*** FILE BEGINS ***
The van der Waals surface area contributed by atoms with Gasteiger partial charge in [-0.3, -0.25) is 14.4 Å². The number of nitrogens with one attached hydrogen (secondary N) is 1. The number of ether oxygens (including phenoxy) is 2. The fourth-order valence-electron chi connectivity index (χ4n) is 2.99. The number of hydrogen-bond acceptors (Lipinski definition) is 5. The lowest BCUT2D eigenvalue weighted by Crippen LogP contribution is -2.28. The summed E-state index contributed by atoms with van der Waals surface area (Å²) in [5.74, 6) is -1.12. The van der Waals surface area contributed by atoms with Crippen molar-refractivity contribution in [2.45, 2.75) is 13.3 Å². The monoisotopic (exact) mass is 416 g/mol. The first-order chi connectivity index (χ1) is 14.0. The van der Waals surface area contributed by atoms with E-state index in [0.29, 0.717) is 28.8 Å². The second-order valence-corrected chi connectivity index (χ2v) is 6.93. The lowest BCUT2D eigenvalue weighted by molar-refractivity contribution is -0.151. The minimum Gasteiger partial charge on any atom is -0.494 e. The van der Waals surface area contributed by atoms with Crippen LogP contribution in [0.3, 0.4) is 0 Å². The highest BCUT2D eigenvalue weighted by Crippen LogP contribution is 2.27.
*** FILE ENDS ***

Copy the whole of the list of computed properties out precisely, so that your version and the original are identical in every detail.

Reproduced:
The van der Waals surface area contributed by atoms with Gasteiger partial charge in [-0.3, -0.25) is 14.4 Å². The number of nitrogens with one attached hydrogen (secondary N) is 1. The number of ether oxygens (including phenoxy) is 2. The fourth-order valence-electron chi connectivity index (χ4n) is 2.99. The number of hydrogen-bond acceptors (Lipinski definition) is 5. The lowest BCUT2D eigenvalue weighted by Crippen LogP contribution is -2.28. The summed E-state index contributed by atoms with van der Waals surface area (Å²) in [5.74, 6) is -1.12. The van der Waals surface area contributed by atoms with Crippen molar-refractivity contribution in [2.45, 2.75) is 13.3 Å². The monoisotopic (exact) mass is 416 g/mol. The first-order chi connectivity index (χ1) is 14.0. The van der Waals surface area contributed by atoms with E-state index in [0.29, 0.717) is 28.8 Å². The second-order valence-corrected chi connectivity index (χ2v) is 6.93. The lowest BCUT2D eigenvalue weighted by molar-refractivity contribution is -0.151. The minimum Gasteiger partial charge on any atom is -0.494 e. The van der Waals surface area contributed by atoms with Crippen LogP contribution in [0.3, 0.4) is 0 Å². The highest BCUT2D eigenvalue weighted by Crippen LogP contribution is 2.27.